New Social Host Law In Blue Earth County

Honey, I Served The Kids, New Alcohol Laws In Blue Earth County, Minnesota

Blue Earth County, Minnesota has just passed a social host ordinance very similar to one already in place in Mankato.  The county’s new ordinance makes it illegal to host or allow a gathering of three or more people where the host knows or reasonably should know that minors will consume alcohol.  The host must take reasonable steps to prevent that consumption, and the host does not have to be present to be criminally responsible.  This means it may be possible to be charged criminally even if the property owner is not home!

Blue Earth County is one of many localities in Minnesota and around the country, to enact such an ordinance in recent years.  These acts are thought to deter underage drinking and remedy the difficulties in trying to hold someone responsible for furnishing alcohol to minors, since it can often be difficult for police to identify who actually provided the alcohol at a party.

State Social Host Laws

Minnesota law already prohibits furnishing alcohol to minors.  It makes the crime a misdemeanor, which means up to 90 days in jail if convicted.  It also provides for civil liability of the host for injuries caused by minors to whom the host has provided alcohol.  However, the difference between the state laws and the county ordinance is that the ordinance focuses on the setting in which the underage drinking takes place, not the person who serves the alcohol.

Who is a host?

In order to be held liable under the new ordinance, a person would have to be found to be a host.  This could be a wide-ranging term and could include those who participated in the planning and funding of the event.  Defenses available to someone charged with violating the ordinance could include the argument that the person was not sufficiently involved with the event to be considered a host.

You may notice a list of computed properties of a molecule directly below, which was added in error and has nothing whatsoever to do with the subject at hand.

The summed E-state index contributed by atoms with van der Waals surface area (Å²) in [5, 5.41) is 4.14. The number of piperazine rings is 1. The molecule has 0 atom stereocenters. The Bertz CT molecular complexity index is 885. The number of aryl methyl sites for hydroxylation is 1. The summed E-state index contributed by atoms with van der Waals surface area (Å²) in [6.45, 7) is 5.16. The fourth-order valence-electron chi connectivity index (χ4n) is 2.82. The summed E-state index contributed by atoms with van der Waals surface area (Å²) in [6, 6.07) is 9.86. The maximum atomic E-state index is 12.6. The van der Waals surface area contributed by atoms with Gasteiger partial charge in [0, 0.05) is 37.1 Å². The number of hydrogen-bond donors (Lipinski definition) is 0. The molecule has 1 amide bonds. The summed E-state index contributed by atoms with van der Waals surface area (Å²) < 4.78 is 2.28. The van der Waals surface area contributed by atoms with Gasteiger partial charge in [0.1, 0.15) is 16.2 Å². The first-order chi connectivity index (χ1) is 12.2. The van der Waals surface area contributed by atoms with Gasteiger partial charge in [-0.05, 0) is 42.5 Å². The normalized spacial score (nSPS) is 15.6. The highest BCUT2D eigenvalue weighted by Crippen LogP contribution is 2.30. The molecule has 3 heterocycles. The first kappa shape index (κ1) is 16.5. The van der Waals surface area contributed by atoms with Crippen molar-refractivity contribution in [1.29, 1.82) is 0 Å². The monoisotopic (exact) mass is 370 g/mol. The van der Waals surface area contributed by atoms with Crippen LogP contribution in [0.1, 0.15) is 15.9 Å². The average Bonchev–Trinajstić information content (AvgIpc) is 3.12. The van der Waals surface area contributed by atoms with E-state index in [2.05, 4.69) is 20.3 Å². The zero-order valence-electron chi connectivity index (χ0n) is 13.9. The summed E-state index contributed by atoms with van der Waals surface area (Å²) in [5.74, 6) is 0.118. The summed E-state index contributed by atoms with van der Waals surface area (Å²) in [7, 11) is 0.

How much knowledge does the host have to have to be guilty?

The ordinance specifically provides that a host is guilty if he “knows or reasonably should know” that there will be underage consumption of alcohol at the party.  This means that the host does not have to actually know about the consumption; instead, a court could find that a host should have known about the consumption based on the host’s relationship to the minors, the circumstances of the gathering, or the host’s role in planning the gathering.   This will cause many Mankato criminal defense attorney’s to come up creative arguments to argue how much knowledge the host had.

What are “reasonable steps”?

The ordinance provides that the host must take reasonable steps to prevent underage alcohol consumption at the party.  But what exactly are these?  Because the ordinance has just been passed, this is something that will be determined by the courts as prosecutions for violations of the ordinance arise.  For example, is a host required to check all the attendees’ identification?

Penalties for violating the ordinance

Violation of the ordinance could be charged as a misdemeanor, or the host could receive a citation.   A misdemeanor in Minnesota is punishable by 90 days in jail and/or a $1000 fine and no, you don’t get to pick which one!

Kohlmeyer Hagen, Law Office Chtd.
Mankato, Minnesota 56001


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